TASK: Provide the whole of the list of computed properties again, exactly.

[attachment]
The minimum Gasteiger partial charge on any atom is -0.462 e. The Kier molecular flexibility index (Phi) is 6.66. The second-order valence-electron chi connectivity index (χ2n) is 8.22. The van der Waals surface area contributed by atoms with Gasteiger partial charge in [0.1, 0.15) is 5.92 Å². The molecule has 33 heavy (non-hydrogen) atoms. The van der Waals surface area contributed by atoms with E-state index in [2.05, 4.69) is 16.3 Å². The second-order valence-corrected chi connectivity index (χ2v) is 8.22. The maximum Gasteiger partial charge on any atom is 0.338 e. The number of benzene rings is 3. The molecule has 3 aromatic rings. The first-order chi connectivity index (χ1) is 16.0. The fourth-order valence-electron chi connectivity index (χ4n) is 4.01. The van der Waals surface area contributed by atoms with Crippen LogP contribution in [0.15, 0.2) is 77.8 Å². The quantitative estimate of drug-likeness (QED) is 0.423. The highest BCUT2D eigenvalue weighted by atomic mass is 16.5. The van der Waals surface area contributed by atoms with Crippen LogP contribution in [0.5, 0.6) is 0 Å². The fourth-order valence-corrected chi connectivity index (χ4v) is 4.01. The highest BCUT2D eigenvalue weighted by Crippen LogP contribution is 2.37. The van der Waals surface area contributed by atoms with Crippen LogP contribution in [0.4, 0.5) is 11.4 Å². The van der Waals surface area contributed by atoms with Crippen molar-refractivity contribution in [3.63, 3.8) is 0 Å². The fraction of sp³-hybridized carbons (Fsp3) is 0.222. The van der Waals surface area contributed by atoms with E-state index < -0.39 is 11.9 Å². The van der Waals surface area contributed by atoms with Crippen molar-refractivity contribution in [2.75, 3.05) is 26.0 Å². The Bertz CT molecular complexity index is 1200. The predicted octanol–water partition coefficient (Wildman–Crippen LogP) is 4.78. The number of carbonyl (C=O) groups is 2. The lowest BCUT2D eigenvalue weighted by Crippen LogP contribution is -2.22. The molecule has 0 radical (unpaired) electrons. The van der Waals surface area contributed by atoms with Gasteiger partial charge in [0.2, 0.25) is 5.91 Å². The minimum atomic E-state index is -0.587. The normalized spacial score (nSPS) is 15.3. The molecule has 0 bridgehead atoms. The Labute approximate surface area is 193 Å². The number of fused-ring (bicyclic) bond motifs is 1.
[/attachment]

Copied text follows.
The minimum Gasteiger partial charge on any atom is -0.462 e. The Kier molecular flexibility index (Phi) is 6.66. The second-order valence-electron chi connectivity index (χ2n) is 8.22. The van der Waals surface area contributed by atoms with Gasteiger partial charge in [0.1, 0.15) is 5.92 Å². The molecule has 33 heavy (non-hydrogen) atoms. The van der Waals surface area contributed by atoms with E-state index in [2.05, 4.69) is 16.3 Å². The second-order valence-corrected chi connectivity index (χ2v) is 8.22. The maximum Gasteiger partial charge on any atom is 0.338 e. The number of benzene rings is 3. The molecule has 3 aromatic rings. The first-order chi connectivity index (χ1) is 16.0. The fourth-order valence-electron chi connectivity index (χ4n) is 4.01. The van der Waals surface area contributed by atoms with Crippen LogP contribution in [0.15, 0.2) is 77.8 Å². The quantitative estimate of drug-likeness (QED) is 0.423. The highest BCUT2D eigenvalue weighted by atomic mass is 16.5. The van der Waals surface area contributed by atoms with Crippen LogP contribution in [0.5, 0.6) is 0 Å². The fourth-order valence-corrected chi connectivity index (χ4v) is 4.01. The highest BCUT2D eigenvalue weighted by Crippen LogP contribution is 2.37. The van der Waals surface area contributed by atoms with Crippen LogP contribution in [0.4, 0.5) is 11.4 Å². The van der Waals surface area contributed by atoms with Crippen molar-refractivity contribution in [3.63, 3.8) is 0 Å². The fraction of sp³-hybridized carbons (Fsp3) is 0.222. The van der Waals surface area contributed by atoms with E-state index < -0.39 is 11.9 Å². The van der Waals surface area contributed by atoms with Crippen molar-refractivity contribution in [2.75, 3.05) is 26.0 Å². The Bertz CT molecular complexity index is 1200. The predicted octanol–water partition coefficient (Wildman–Crippen LogP) is 4.78. The number of carbonyl (C=O) groups is 2. The lowest BCUT2D eigenvalue weighted by Crippen LogP contribution is -2.22. The molecule has 0 radical (unpaired) electrons. The van der Waals surface area contributed by atoms with Gasteiger partial charge in [0.2, 0.25) is 5.91 Å². The minimum atomic E-state index is -0.587. The normalized spacial score (nSPS) is 15.3. The molecule has 0 bridgehead atoms. The Labute approximate surface area is 193 Å². The number of fused-ring (bicyclic) bond motifs is 1.